In May 2017, I found myself driving through Ruidoso, a small mountain town in New Mexico. At that time it became apparently inevitable that I needed to stop to go fishing. I was about 4,000 miles into a solo road trip and had never fished in New Mexico. I kept seeing signs for fishing but the only fly shop in town was indefinitely closed. With the spotty service I had, I pulled over and tried to call another fly shop. I ended up calling a fly fishing guide service by accident. A super nice lady answered the phone and set me up with a guide the next day further north in Santa Fe.
My guide called me as I was headed north to ask where I wanted to fish. He said the rivers were high and suggested two places: a little private spot with numerous stocked lakes or a more challenging tiny open trout steam located in an ancient volcano. My response was obviously the volcano...I can fish a stocked pond anytime!
Early the next morning, after checking out of Santa Fe's Motel 6, I met my guide at a grocery store. I jumped into his Tacoma and we got amazing hatch green chili breakfast burritos from one of his favorite places. We drove for almost an hour as he told me about his life, New Mexico geology and Native American culture. After driving up a slightly sketchy road, we descended into a beautiful caldera. We had to check in, which was an ordeal. I sat in the truck and watched a gang of spotted prairie dogs while I waited for the "okay" to proceed. Once we had confirmation, we sped down a dirt road into a section of the park only we were allowed to fish. Everything in the truck was rattling as my guide apologized. I told him I didn't care and that he can go as fast as he would like ( I mean come on .. it wasn't my truck). He smiled and told me he just bought a new pair of Coopers, as I told him I also just bought Coopers for my FJ. I did however make him stop when we saw a coyote and when I spotted an american badger far out to our left.
We pulled up to a small abandoned cabin in the middle of the caldera and parked. We geared up and walked downstream. After spooking a very sizable brown on the way up a hillside, it became very apparent this would be a different fishing game than the murky waters of Lake Erie tributaries I was accustomed to. As we turned a bend, two huge planes flew over us and our small size in comparison to our surroundings once again became apparent. It was an amazing feeling to be the only two people in that section of the park.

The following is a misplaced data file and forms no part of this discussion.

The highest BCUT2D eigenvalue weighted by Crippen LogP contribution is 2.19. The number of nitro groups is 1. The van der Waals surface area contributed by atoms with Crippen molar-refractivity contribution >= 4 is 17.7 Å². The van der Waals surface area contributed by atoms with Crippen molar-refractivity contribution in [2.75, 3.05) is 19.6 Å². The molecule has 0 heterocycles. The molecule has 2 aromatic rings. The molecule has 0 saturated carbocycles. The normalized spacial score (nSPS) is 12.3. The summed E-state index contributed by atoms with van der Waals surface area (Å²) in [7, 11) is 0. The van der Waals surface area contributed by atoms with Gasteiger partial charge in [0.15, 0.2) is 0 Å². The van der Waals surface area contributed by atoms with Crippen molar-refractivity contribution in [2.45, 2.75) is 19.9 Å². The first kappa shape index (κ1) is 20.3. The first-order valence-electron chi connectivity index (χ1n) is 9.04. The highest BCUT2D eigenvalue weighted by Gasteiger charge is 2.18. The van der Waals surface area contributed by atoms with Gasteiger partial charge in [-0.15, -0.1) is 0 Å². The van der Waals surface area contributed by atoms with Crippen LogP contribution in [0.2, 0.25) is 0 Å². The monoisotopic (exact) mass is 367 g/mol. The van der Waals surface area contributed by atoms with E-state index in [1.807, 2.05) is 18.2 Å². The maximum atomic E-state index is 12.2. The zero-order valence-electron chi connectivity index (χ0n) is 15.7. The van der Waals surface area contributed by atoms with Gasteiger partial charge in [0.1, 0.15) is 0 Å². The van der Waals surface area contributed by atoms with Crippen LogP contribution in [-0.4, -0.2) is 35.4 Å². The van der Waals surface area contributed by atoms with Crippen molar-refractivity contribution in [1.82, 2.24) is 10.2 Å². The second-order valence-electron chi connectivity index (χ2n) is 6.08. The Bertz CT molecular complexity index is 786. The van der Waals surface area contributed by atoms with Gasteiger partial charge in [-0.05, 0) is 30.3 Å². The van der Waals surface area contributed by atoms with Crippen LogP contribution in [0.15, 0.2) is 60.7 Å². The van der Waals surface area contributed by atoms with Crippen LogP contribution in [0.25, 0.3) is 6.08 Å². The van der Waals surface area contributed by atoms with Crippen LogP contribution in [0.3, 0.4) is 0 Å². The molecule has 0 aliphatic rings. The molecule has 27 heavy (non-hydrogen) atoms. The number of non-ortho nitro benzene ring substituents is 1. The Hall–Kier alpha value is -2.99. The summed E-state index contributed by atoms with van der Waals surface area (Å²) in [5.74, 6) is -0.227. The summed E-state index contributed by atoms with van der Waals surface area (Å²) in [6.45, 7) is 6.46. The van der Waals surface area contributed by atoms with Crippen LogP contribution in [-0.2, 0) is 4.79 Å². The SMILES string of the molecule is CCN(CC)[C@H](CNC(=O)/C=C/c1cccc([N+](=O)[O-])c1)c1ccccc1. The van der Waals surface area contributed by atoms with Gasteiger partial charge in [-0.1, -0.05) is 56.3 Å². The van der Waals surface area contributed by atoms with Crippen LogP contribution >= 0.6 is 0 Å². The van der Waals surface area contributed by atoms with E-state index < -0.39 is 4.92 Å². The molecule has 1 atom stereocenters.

Without a tree in sight and a river that ranged from 1-7 feet in width, I started casting. There were small families of suckers in this river and every time I would spook browns I just casually said: "Must have been a sucker". I was told that there was a fire in the caldera years before and that it took quite some time for the wild brown trout to return. It was most definitely a riparian ecosystem that I had never experienced before or since.
After jumping from river bend up to the next I finally got the hang of what the trout wanted and perfected a new casting technique…for that day was my first interaction with a dry fly on a four weight. I also learned " more line, more problems". There was a different strategy to be implemented than my previous experience with nymphing for steelhead near Cleveland. I found humor and appreciation for my guide’s comparison to casting a lighter rod to the motion that a wizard or a conductor would use to move their wand.
I learned a lot from Andy that day but mostly I picked up on him calling the trout “truchas”. Every time I hooked a brown I made sure to call it a trucha… and obviously I haven't stopped.
I often like to ask people if they would rather catch the most fish or the biggest fish. Answers to that question seem to highlight an angler’s motivations for fly fishing and normally I catch them off guard. That day, fishing was all about the numbers, not about catching a monster...because if you cannot learn to catch the small fish… how can you expect to catch the big ones... ?!
As we worked our way up the river we had to stop for lunch. We sat on the tailgate and ate one of the best chicken salad sandwiches I have ever had while taking in the scenery. We were only allowed to be in the park until 4:30 so we ate quickly and continued to fish upstream.
I nearly hooked a very sizable brown ( for such a small stream) but both me and the guide jumped at the excitement and it got away. As the clock continued to get closer to 4pm the trout started smashing dries. It was such an exciting way to end the day but also just made me want
to stay indefinitely.
“They say you forget your troubles on a trout stream, but that's not quite it. What happens is you begin to see where your troubles fit into the grand scheme of things, and suddenly they are just not that big of a deal anymore.” - John Gierach
Two days later, I met my future boyfriend at the Great Sand Dunes National Park and Preserve in Colorado. As we looked for gifts in the bookshop before climbing the dunes, I picked up a book on New Mexico Geology. I opened it to the most random of pages: A picture of that same exact rustic cabin I ate lunch at while catching browns in the middle of a volcano; Valles Caldera NP.
I will always look back at that day as one for the books. There is something to be said about a guide who is willing to extend all of his fly fishing knowledge in a friendly and transparent way. Fly fishing is about exploring beautiful places, having fun and making sure the fish you land can thrive long after you catch them. As they say, life is always about finding the joy in the small things.